Over the years, I've developed the belief that the Internet was created to preserve and spread knowledge, and that this must remain its primary use. The Directory can be compared to a social network, and therefore needs constant moderation to avoid the irrational behaviors of a few that could damage the common cultural heritage. Hatred and discrimination must not find a place in the chronology of the pages, nor in any related communications, without exceptions. In fact, the first quality required to be an administrator is to self-moderate, and be able to moderate others, in order to preserve the existing order and ensure long-term efficiency.

While end users can afford to make mistakes because changes are not immediately visible, those with administrative privileges do not have this comfort. It is never recommended to act without careful planning. Contrary to what most think, it is better to spend more time in planning before making any changes, regardless of your level of competence. The same applies to acts of moderation and for the publication of new content, because any superficial behavior leaves permanent traces, whether they are physical (the chronology of the pages, designed to be permanent) or psychological (users collaborate only when there is a serene environment). Every time we carry out revisions with the utmost care, we leave a good example for those who come after us. Every time we treat others with respect and humanity, we distinguish ourselves from the crowd, and establish a pretext for such courtesy to be repeated.

Going down in the details, officially, my role as administrator is to solve the most serious problems affecting the Web portal. We call this activity "Backlog Management." In addition to doing this, I often validate the pages, manage online meetings, or publish new software. Flexibility is essential, because sooner or later all administrators must go beyond their pre-established role. Due to time zone differences, disasters affecting various areas of the world, or personal commitments, sometimes volunteers cannot fulfill their duties, and neglecting tasks can introduce weeks of delay, or, worse, result in an injustice towards end users. You can participate by writing markup and style sheets, scripting and graphic design, reviewing documentation, and assistance via email and chat. Regardless of what you do, you need to make improvements until it is totally sure that the final result is more than adequate.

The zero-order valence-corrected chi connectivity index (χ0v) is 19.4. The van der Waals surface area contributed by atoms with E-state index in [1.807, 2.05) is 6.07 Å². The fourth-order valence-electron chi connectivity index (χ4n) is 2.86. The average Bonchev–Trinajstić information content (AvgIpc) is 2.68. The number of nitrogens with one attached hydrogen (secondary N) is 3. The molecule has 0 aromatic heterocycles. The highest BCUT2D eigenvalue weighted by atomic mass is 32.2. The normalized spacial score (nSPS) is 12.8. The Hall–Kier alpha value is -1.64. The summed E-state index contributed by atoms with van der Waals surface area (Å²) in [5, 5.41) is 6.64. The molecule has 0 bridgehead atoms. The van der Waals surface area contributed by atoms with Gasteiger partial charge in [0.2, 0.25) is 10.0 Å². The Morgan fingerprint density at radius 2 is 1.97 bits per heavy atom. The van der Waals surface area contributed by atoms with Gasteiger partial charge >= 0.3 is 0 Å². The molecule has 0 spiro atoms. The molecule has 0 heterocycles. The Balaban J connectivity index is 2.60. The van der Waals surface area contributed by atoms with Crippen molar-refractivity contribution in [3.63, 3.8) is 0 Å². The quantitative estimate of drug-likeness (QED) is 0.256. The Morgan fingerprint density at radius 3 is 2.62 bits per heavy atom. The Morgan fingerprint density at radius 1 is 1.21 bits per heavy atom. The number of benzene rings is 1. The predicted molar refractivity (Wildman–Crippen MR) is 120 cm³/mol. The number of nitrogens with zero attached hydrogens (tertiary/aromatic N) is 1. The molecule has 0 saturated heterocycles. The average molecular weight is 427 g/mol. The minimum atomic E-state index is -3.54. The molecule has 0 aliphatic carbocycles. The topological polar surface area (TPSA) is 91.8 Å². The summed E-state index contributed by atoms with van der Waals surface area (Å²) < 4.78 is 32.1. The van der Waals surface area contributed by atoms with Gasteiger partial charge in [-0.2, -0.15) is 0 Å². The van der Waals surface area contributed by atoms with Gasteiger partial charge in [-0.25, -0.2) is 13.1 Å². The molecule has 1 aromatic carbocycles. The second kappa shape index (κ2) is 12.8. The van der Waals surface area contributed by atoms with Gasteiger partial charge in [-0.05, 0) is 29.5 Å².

As is well known by now, the Directory is a community work, and even many administrative decisions are made democratically, with participation from not only other administrators, but also with the bureaucrats and users present. There are many ways to face even the simplest tasks. For this reason, behind every decision, there is first of all the need to find the best workflow through common consensus. Thanks to the trust built through mutual collaboration, the administrators have the luxury of being able to ask for a common opinion. This proves to be fundamental during the approval and revision of the pages, because each published software program is unique, and is based on heterogeneous technologies and licenses.

By sharing their knowledge and cooperating with each other, all those who participate in the life of the Free Software Directory choose to follow the hard path to extend their cultural background and discover new strategies to creatively reuse what they already know. If we think that the product of our efforts is a catalog of free code, which everyone can execute, study, modify, improve and re-share freely, then it is easy to deduce that there is no more noble use of the network of networks.